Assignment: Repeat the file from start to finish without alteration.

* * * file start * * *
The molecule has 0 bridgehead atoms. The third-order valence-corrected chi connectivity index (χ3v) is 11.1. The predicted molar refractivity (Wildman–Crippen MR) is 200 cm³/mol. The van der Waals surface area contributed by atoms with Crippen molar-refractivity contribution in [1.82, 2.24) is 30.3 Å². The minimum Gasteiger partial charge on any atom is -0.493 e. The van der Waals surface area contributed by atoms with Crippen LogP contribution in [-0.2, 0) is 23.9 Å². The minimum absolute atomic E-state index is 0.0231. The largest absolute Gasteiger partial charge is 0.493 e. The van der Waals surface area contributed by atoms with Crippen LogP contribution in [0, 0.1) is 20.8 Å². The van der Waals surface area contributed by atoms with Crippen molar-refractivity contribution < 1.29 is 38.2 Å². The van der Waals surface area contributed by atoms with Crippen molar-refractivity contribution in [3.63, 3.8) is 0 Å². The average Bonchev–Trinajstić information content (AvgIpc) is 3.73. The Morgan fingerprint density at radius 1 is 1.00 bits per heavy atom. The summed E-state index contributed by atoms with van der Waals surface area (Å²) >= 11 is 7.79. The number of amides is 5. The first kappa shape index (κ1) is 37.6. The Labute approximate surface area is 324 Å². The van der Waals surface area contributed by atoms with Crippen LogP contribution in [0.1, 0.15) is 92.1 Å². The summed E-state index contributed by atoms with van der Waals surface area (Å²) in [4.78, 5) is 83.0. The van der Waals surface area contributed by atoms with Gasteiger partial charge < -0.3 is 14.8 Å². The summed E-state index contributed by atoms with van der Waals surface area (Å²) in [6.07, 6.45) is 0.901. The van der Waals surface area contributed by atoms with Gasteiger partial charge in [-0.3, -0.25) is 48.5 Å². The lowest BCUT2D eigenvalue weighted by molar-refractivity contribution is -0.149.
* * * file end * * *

The molecule has 0 bridgehead atoms. The third-order valence-corrected chi connectivity index (χ3v) is 11.1. The predicted molar refractivity (Wildman–Crippen MR) is 200 cm³/mol. The van der Waals surface area contributed by atoms with Crippen molar-refractivity contribution in [1.82, 2.24) is 30.3 Å². The minimum Gasteiger partial charge on any atom is -0.493 e. The van der Waals surface area contributed by atoms with Crippen LogP contribution in [-0.2, 0) is 23.9 Å². The minimum absolute atomic E-state index is 0.0231. The largest absolute Gasteiger partial charge is 0.493 e. The van der Waals surface area contributed by atoms with Crippen LogP contribution in [0, 0.1) is 20.8 Å². The van der Waals surface area contributed by atoms with Crippen molar-refractivity contribution < 1.29 is 38.2 Å². The van der Waals surface area contributed by atoms with Crippen molar-refractivity contribution in [3.63, 3.8) is 0 Å². The average Bonchev–Trinajstić information content (AvgIpc) is 3.73. The Morgan fingerprint density at radius 1 is 1.00 bits per heavy atom. The summed E-state index contributed by atoms with van der Waals surface area (Å²) >= 11 is 7.79. The number of amides is 5. The first kappa shape index (κ1) is 37.6. The Labute approximate surface area is 324 Å². The van der Waals surface area contributed by atoms with Crippen LogP contribution in [0.1, 0.15) is 92.1 Å². The summed E-state index contributed by atoms with van der Waals surface area (Å²) in [4.78, 5) is 83.0. The van der Waals surface area contributed by atoms with Gasteiger partial charge < -0.3 is 14.8 Å². The summed E-state index contributed by atoms with van der Waals surface area (Å²) in [6.07, 6.45) is 0.901. The van der Waals surface area contributed by atoms with Gasteiger partial charge in [-0.3, -0.25) is 48.5 Å². The lowest BCUT2D eigenvalue weighted by molar-refractivity contribution is -0.149.